Why kids in families from India doing well in Spelling Bee

Sameer recieving prizeIn 1993, a group of influential Indian-Americans noticed that children of immigrants from India were doing very well in the math section of the SAT, but finishing only average in the verbal category. They wanted to fix that. And one came up with this idea: Hold spelling bees.

“Spelling is the foundation of the language,” said Ratnam Chitturi, founder and president of what’s called, the North South Foundation.

The organization, which was created to give scholarships to poor Indians, soon began sponsoring spelling bees for Indian children. It began doing so all over the United States.

And lo and behold…

This year, the top four finishers in the Scripps National Spelling Bee were youths of Indian descent, including Anurag Kashyap of Poway, the winner.

While Anurag apparently did not take part in North South Foundation spelling contests, it’s clear that the organization has made spelling a focus for children who have roots in India and that the results have been nothing short of stunning.

This year’s second-place finisher, Samir Patel, took part in North South Foundation’s spelling bees.

The 2003 winner, Sai Gunturi, also participated in the organization’s contests.

Youths who have ties to India have won the national spelling bee three times in the past four years.

And the North South Foundation, which also holds vocabulary and math contests for these children, normally can claim one of its own as a top finisher.

“For years, we’ve had a kid going pretty high,” said Chitturi, who lives in Chicago.

The idea for the bees came from Murali Gavini, a longtime member of the North South Foundation, who wanted to give children of Indian descent a better chance to get into top schools. Even if they tested well in math, they could lose out if their verbal skills were weak.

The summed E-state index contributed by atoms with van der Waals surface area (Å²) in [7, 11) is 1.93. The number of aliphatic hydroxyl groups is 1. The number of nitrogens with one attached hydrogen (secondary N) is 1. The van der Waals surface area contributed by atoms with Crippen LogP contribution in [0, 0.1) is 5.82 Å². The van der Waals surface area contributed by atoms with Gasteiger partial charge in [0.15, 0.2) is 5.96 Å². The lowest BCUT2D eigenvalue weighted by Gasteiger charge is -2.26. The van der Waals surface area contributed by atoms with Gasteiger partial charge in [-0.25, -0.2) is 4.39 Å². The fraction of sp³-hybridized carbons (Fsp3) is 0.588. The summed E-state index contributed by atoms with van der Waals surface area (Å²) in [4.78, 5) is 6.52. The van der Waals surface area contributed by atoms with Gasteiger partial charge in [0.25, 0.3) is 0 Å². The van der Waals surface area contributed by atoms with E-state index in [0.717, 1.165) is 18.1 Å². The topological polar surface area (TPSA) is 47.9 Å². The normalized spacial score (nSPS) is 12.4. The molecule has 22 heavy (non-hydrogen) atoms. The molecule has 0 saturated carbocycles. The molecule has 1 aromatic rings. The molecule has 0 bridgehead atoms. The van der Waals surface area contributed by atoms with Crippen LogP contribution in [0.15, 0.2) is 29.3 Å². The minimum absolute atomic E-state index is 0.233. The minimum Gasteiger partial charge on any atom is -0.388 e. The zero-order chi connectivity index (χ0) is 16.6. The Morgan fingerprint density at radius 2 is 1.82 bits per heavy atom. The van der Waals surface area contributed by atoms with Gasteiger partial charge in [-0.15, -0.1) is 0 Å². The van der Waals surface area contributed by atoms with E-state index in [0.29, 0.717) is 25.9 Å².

Within a few years, early participants were making their mark in the national spelling contest.

But this success by Indian children in spelling bees has other factors, too.

Education is a big part of the Indian culture. It comes first, said many local Indians who were interviewed yesterday at San Diego’s Little India in Mira Mesa.

Secondly, the Indians who come to America are among the best and brightest in academics. They’re smart. They’re focused. And that rubs off on their children.

“The people who come here are well-educated,” said Anand Ramadurai, 33, a computer-chip designer.

Indeed, a random number of folks from India interviewed yesterday included a software engineer, two pharmacists and a computer programmer. Many noted they came to this country for its education resources.

“Parents place so much importance on education,” said Prajakt Kulkar, 28, an engineer.

“They don’t allow for other things.”

Another factor may be the way India children have been schooled over the generations. According to an article in Language in India – a monthly online journal – memorization and recitation are big components in the education process.

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